Longtime friend, mentor, and supporter of Facing History and Ourselves Dr. Maurice “Ries” Vanderpol died on October 19, 2014. Ries shared his story with countless Facing History students across the state and around the world. He will be greatly missed throughout the Facing History community.
Ries was born on July 12, 1922, in Amsterdam, Holland, into a middle-class Jewish family. When he spoke to students, he would say that his parents worked very hard to give their children a secure existence and future. He attended public schools and had many friends of various religious and ethnic backgrounds. He never remembers experiencing any overt antisemitism and, while clearly having a Jewish identity, he identified himself as a Dutch citizen first and foremost.
When the Nazis invaded and occupied Holland in 1940, his father was abroad in Antwerp on a business trip and could not return home. Ries was left with his mother and brother to weather the storm of persecution and deportation. At the time, Ries was attending his second year of medical school and very soon was forced to leave the university because he was Jewish. In response to the expulsion of all Jewish students, the dean of the medical school started an underground but accredited medical school where the Jewish students went to the homes of Jewish professors to continue their courses.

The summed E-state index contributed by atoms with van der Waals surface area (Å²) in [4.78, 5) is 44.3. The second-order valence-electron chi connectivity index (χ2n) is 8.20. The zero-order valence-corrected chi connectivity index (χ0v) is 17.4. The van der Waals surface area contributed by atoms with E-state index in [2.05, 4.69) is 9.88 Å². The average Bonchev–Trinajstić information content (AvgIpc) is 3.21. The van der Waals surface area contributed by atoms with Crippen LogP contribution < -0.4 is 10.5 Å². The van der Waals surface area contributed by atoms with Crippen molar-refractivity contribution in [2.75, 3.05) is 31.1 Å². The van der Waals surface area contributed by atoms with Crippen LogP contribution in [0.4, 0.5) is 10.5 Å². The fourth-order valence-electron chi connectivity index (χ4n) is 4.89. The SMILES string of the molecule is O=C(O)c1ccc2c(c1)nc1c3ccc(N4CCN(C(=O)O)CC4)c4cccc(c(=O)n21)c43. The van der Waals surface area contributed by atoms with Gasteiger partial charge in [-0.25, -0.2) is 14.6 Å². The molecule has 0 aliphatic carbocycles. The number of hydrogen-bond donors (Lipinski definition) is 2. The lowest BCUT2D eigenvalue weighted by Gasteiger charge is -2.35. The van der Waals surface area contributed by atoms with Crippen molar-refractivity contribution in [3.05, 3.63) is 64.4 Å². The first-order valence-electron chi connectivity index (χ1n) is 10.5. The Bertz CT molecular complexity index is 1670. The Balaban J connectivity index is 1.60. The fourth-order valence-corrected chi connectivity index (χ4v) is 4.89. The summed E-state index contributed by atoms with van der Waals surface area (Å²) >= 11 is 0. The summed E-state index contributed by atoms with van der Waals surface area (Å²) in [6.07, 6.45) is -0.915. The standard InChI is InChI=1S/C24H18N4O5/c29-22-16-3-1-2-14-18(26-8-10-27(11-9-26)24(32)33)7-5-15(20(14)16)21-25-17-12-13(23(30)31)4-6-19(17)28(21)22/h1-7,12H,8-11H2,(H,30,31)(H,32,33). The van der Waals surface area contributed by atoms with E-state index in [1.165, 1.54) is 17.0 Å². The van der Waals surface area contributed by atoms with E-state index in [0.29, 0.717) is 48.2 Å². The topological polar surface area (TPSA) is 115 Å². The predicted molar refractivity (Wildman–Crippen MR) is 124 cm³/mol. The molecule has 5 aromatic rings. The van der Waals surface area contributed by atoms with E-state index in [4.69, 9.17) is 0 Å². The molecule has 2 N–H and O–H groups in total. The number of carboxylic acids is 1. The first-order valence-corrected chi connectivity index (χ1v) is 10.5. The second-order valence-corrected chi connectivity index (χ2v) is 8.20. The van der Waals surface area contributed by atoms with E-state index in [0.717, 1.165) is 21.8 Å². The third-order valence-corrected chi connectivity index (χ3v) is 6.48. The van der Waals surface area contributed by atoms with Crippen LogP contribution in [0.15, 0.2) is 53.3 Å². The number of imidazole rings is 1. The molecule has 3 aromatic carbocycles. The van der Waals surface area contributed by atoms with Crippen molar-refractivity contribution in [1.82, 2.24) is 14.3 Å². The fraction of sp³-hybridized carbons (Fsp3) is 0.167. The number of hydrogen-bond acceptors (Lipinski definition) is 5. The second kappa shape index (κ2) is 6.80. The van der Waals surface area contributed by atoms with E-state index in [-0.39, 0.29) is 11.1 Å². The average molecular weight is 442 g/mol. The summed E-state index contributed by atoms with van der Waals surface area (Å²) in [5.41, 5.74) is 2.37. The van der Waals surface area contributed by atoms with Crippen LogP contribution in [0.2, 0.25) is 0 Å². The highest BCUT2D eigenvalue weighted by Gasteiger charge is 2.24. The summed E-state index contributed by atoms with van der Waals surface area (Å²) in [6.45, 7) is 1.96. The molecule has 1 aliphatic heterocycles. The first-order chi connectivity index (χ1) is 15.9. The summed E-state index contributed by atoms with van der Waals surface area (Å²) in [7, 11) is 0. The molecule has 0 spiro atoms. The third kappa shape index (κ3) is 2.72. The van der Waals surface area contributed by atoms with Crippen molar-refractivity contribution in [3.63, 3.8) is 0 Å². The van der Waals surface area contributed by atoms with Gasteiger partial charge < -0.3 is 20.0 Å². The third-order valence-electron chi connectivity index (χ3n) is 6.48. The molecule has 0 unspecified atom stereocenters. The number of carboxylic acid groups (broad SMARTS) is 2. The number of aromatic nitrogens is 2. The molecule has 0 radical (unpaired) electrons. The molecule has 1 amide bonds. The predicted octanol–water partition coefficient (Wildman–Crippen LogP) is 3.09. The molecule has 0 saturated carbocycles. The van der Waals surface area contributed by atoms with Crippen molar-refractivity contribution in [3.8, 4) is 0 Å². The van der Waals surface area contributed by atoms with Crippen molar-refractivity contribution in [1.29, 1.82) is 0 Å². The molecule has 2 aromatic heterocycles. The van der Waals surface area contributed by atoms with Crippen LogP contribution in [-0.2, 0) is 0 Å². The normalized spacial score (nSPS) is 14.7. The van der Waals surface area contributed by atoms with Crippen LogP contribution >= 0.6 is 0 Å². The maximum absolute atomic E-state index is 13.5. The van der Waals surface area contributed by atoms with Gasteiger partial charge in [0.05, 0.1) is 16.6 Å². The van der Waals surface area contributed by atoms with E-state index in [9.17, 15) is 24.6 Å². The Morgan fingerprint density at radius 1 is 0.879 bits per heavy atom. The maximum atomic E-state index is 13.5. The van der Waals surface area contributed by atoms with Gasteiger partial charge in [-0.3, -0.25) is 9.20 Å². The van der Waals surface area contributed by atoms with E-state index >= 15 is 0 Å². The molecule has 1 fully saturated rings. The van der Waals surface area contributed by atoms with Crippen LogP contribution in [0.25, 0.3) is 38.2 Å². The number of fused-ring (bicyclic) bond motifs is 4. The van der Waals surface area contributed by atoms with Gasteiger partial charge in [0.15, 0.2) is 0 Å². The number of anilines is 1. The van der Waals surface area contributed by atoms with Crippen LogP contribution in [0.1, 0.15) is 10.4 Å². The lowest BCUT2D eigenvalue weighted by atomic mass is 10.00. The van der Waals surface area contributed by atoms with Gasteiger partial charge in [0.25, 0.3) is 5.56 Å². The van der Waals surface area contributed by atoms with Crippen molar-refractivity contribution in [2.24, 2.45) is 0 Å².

By 1942, when deportations were going full speed, Ries and his family decided to go into hiding with the help of friends who were not Jewish. One of his friends gave Ries his own identity card without the “J” for Jew on it, and later reported Ries’ card as lost. Ries was in hiding for about two years, until liberation on May 5th, 1945.
In 1946, Ries emigrated to the United States and completed medical school. He went on to a successful practice in psychiatry and psychoanalysis, and lived in Massachusetts with his wife, Netty, a survivor herself who shared her experiences through her art.
- Full bio of Dr. Maurice Vanderpol [pdf] from The Holocaust Center, Boston North.
- The Little Kettle: a Memoir of Nazi-occupied Amsterdam is a 29-page, illustrated children's book written by Ries, which tells the story of the water kettle given to him by his grandfather.
Ries Vanderpol's Story from Secret Courage - The Walter Suskind Story
Making Suskind's story known to the world has been a mission of Ries' for decades and was realized when the film "Secret Courage: The Walter Suskind Story" was made in 2005.
- Read an article about Ries' childhood city, Amsterdam, during the Holocaust from the United States Holocaust Memorial Museum's website, which offers a media-rich, comprehensive history of the Holocaust.
Ries Vanderpol was a friend to Facing History and Ourselves for many years. He enriched the lives of Facing History teachers and students by sharing his story in classrooms and at Facing History professional development workshops and seminars. The following video excerpts are from 2002, when Ries spoke at a Facing History and Ourselves summer seminar for educators.
Ries and Netty Vanderpol: A Life Before, During, and After the War